Former Chief of Air Staff B S Dhanoa on Wednesday welcomed the arrival of Rafales in India and said he defended the deal to procure the multi-role jets notwithstanding the political controversy to stop it from going the Bofors way.
The alleged pay-offs in procurement of a batch of Bofors guns in mid-1980s and its subsequent political ramifications had severely crippled defence procurement as bureaucrats were apprehensive of taking decisions on military purchases.
"I defended the deal as I did not want it to go the Bofors way. We were against politicisation of the defence acquisition process. It was a question of capability of the Air Force," Air Chief Marshal Dhanoa (retd) said.
On Wednesday, India received the first batch of five Rafale jets, nearly four years after it inked an inter-governmental agreement with France to procure 36 of the aircraft at a cost of Rs 59,000 crore. The IAF received the Rafale jets 23 years after it imported Sukhoi-30 Ks from Russia in 1997.
"I am very happy for the Indian Air Force as it (the Rafale) has given the Air Force a tremendous capability jump and technological asymmetry over our adversaries something which was missing for such a long time," Dhanoa said.
Dhanoa was succeeded by Rakesh Kumar Singh Bhadauria as the Chief of Air Staff in September last year.
Air Chief Marshal Arup Raha (retd), under whose tenure the mega deal was inked, said the induction of the fleet will bolster the IAF's capability, but added that the country needs at least 126 combat jets as envisaged earlier.
"It is a good aircraft. It is one of the best in the region. It is going to bolster IAF's capabilities in terms of aerospace power which has been dwindling for quite some time as there has been no induction of combat jets for quite sometime," he said.
"The Rafale jets will increase the deterrence value. Our aim is not to fight a war unless we are forced to. It is to basically deter our adversaries and say that we will respond if you get on our wrong side," he added.
The former IAF chief said India needs to significantly enhance its air power capability and that the government should consider procurement of more Rafales or similar jets.
"We need at least 126 aircraft of similar kind. If we get Rafale, it will be better as inventory management will become easier. It will also help maintenance, training and deployment," he added.
Another former Chief of Air Staff Fali Homi Major said the 36 Rafales will boost India's aerial prowess, but having at least two more squadrons will add tremendous capability to the country's air dominance capability.
"The arrival of Rafales is certainly significant. It is a very good beginning after a very very long break. The Rafales will boost our strike capability. It will be great if we get two more squadrons," he said.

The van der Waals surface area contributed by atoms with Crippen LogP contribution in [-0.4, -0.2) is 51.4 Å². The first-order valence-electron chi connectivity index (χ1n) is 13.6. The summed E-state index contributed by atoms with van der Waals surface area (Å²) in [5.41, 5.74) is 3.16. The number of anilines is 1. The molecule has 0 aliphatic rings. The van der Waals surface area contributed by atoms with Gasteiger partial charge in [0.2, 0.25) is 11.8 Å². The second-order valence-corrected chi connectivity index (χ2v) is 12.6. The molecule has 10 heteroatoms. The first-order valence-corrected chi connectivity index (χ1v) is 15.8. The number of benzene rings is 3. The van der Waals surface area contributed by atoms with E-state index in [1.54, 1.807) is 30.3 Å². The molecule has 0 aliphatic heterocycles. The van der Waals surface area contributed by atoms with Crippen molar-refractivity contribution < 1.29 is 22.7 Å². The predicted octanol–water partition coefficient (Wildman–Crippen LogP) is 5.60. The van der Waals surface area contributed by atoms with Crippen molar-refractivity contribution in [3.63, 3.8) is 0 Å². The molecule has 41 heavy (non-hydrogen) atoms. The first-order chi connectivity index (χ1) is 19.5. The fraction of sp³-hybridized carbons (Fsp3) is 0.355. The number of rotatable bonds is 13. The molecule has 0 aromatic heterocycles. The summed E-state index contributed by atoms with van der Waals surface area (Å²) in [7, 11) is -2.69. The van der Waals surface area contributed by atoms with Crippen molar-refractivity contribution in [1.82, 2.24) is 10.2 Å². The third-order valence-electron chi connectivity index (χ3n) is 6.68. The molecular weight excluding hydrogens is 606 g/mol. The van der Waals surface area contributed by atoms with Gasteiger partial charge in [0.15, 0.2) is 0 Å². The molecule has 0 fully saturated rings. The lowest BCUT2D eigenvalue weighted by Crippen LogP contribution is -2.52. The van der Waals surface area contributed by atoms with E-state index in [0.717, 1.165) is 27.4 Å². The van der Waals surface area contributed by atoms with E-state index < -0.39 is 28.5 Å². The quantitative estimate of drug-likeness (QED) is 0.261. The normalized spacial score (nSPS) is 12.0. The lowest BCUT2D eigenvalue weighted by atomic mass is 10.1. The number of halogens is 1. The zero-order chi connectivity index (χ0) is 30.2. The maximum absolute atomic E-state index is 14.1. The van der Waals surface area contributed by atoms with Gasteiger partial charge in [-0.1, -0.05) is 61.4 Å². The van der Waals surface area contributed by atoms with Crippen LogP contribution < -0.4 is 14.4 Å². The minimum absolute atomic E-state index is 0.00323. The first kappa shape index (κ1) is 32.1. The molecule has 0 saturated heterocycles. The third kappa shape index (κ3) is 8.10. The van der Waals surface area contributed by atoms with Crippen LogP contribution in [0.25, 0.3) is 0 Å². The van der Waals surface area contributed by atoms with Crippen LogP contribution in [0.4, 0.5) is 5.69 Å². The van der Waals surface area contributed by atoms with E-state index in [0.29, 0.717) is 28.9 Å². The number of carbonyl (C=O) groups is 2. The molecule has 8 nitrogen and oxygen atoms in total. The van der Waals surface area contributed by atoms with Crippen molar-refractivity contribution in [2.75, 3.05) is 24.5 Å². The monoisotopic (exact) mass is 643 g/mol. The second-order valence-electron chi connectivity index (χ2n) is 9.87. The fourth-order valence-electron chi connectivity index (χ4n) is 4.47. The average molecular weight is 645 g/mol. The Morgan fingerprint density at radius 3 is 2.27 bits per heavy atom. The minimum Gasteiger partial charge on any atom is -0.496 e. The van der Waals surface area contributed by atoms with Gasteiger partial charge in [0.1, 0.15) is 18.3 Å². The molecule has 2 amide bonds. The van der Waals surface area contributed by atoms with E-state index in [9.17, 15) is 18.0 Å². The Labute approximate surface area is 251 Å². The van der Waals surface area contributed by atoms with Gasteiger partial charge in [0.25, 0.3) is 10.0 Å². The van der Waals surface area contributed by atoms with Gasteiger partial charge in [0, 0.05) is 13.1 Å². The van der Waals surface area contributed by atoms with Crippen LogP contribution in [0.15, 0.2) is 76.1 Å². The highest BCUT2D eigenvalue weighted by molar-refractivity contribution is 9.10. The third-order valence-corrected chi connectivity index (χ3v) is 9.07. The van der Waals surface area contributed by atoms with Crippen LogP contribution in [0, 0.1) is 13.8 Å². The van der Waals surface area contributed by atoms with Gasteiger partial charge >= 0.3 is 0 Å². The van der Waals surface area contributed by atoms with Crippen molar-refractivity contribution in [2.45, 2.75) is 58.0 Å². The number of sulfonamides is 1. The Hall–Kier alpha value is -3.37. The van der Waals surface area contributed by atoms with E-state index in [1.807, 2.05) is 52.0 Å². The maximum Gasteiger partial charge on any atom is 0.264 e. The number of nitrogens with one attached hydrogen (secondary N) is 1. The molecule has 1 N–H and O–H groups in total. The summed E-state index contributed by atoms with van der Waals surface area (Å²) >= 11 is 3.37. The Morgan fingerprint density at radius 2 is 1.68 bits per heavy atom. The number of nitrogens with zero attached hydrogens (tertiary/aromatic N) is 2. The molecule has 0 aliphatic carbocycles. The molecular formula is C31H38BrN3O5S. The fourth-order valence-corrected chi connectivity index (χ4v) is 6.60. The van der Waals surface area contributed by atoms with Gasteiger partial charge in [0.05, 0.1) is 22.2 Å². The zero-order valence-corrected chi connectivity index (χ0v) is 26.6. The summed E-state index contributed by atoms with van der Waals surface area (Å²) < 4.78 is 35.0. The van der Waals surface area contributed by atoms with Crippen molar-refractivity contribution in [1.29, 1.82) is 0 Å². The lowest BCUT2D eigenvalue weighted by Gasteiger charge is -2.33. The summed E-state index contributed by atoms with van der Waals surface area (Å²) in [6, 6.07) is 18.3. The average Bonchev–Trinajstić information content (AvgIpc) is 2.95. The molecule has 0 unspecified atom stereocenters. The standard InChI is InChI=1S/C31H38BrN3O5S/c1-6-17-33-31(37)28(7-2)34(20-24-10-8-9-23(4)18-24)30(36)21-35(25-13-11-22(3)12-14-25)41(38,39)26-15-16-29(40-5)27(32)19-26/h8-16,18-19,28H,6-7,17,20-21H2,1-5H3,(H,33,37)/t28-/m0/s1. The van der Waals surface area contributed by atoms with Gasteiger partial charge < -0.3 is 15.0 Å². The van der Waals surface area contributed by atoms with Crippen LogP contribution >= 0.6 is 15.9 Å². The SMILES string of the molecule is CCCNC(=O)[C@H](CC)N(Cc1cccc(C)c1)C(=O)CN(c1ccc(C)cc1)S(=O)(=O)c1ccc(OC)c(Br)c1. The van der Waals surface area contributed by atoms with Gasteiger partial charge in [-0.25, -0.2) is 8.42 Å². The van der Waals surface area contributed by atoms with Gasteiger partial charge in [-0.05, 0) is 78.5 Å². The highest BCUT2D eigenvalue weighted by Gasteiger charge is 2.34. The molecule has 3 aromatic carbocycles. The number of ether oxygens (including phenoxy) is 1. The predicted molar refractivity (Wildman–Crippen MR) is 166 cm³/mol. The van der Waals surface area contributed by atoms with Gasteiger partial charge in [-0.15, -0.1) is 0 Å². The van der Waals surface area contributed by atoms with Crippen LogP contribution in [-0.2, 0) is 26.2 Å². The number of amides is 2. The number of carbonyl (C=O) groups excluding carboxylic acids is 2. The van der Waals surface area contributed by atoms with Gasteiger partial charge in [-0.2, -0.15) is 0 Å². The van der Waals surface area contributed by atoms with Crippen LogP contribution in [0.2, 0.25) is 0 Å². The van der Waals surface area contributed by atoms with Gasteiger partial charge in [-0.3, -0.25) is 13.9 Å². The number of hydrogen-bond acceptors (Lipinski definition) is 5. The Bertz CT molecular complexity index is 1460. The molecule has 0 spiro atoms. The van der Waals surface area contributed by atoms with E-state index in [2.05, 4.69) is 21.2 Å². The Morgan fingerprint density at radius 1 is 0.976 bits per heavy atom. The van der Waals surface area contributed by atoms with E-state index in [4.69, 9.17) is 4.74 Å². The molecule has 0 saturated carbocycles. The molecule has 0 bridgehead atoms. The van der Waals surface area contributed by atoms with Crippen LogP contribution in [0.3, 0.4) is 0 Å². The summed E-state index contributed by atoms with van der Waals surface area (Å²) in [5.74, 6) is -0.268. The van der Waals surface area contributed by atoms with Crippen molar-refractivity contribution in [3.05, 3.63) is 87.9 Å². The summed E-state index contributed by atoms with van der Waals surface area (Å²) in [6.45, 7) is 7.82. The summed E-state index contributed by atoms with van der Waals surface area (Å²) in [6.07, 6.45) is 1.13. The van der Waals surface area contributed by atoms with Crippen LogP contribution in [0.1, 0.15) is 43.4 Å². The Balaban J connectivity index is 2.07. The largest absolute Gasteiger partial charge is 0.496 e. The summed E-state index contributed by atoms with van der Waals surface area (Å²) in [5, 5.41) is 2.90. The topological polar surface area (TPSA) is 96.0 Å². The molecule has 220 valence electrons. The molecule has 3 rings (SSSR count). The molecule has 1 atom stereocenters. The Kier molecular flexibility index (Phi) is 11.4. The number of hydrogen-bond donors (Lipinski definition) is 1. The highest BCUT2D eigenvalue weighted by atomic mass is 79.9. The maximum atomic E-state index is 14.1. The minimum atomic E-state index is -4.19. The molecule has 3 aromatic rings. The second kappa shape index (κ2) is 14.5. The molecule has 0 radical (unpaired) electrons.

One squadron has at least 18 aircraft.
Both Dhanoa and Major said Rafale is a much superior aircraft than China's J-20s.
"The world does not know the capability of J-20s. You cannot really know and you will never know. The Rafale is a much more superior aircraft," Major added.
The Rafale aircraft is capable of carrying a range of potent weapons.
European missile maker MBDA's Meteor beyond visual range air-to-air missile, Scalp cruise missile and MICA weapons system will be the mainstay of the weapons package of the Rafale jets.
The IAF is also procuring new generation medium-range modular air-to-ground weapon system Hammer to integrate with the Rafale jets.
India began the process to buy a fleet of 126 Medium Multi-Role Combat Aircraft (MMRCA) in 2007 after the defence ministry, headed then by AK Antony, cleared the proposal from the IAF.
The contenders for the mega deal were Lockheed Martin's F-16s, Eurofighter Typhoon, Russia's MiG-35, Sweden's Gripen, Boeing's F/A-18s and Dassault Aviation's Rafale.
After a long-drawn process, bids were opened in December 2012 and Dassault Aviation emerged as L-1 (lowest bidder). In the original proposal, 18 planes were to be manufactured in France and 108 in India in collaboration with the Hindustan Aeronautics Ltd.
There were lengthy negotiations between the then UPA government and Dassault on prices and transfer of technology. The final negotiations continued till early 2014 but the deal could not go through.
The NDA government inked a Rs 59,000-crore deal on September 23, 2016 to procure 36 Rafale jets from French aerospace major Dassault Aviation as an emergency acquisition.
The deal was sealed primarily to check the depleting combat capability of the IAF as the number of its fighter squadrons had come down to a worrying 31 against the authorised strength of at least 42.